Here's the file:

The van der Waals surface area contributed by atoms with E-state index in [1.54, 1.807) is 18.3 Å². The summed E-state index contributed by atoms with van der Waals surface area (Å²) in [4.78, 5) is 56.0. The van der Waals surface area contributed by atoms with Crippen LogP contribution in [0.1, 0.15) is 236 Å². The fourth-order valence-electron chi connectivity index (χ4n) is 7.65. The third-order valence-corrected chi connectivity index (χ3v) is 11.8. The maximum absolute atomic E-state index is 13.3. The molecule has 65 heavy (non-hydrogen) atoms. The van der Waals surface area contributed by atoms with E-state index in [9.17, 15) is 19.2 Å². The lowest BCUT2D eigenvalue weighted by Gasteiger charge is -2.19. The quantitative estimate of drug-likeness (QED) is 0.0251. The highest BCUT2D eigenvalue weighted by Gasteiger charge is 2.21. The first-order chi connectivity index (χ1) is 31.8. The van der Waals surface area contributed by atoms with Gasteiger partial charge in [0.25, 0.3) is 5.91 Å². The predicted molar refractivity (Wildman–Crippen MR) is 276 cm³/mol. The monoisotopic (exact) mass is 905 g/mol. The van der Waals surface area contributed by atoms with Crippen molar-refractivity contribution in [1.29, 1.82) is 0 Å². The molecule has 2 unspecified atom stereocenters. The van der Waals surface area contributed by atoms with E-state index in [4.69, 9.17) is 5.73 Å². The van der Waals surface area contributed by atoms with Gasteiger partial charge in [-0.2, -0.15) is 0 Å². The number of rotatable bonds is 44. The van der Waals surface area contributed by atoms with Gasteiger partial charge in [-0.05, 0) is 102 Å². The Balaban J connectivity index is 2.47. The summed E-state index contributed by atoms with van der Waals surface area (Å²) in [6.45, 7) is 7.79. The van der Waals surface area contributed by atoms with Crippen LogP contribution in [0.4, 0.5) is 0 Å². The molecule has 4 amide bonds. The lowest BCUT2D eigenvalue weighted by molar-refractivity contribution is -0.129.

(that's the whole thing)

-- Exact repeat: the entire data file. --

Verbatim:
The van der Waals surface area contributed by atoms with E-state index in [1.54, 1.807) is 18.3 Å². The summed E-state index contributed by atoms with van der Waals surface area (Å²) in [4.78, 5) is 56.0. The van der Waals surface area contributed by atoms with Crippen LogP contribution in [0.1, 0.15) is 236 Å². The fourth-order valence-electron chi connectivity index (χ4n) is 7.65. The third-order valence-corrected chi connectivity index (χ3v) is 11.8. The maximum absolute atomic E-state index is 13.3. The molecule has 65 heavy (non-hydrogen) atoms. The van der Waals surface area contributed by atoms with E-state index in [9.17, 15) is 19.2 Å². The lowest BCUT2D eigenvalue weighted by Gasteiger charge is -2.19. The quantitative estimate of drug-likeness (QED) is 0.0251. The highest BCUT2D eigenvalue weighted by Gasteiger charge is 2.21. The first-order chi connectivity index (χ1) is 31.8. The van der Waals surface area contributed by atoms with Gasteiger partial charge in [0.25, 0.3) is 5.91 Å². The predicted molar refractivity (Wildman–Crippen MR) is 276 cm³/mol. The monoisotopic (exact) mass is 905 g/mol. The van der Waals surface area contributed by atoms with Crippen molar-refractivity contribution in [1.29, 1.82) is 0 Å². The molecule has 2 unspecified atom stereocenters. The van der Waals surface area contributed by atoms with E-state index in [4.69, 9.17) is 5.73 Å². The van der Waals surface area contributed by atoms with Gasteiger partial charge in [-0.2, -0.15) is 0 Å². The number of rotatable bonds is 44. The van der Waals surface area contributed by atoms with Gasteiger partial charge in [-0.05, 0) is 102 Å². The Balaban J connectivity index is 2.47. The summed E-state index contributed by atoms with van der Waals surface area (Å²) in [6.45, 7) is 7.79. The van der Waals surface area contributed by atoms with Crippen LogP contribution in [0.4, 0.5) is 0 Å². The molecule has 4 amide bonds. The lowest BCUT2D eigenvalue weighted by molar-refractivity contribution is -0.129.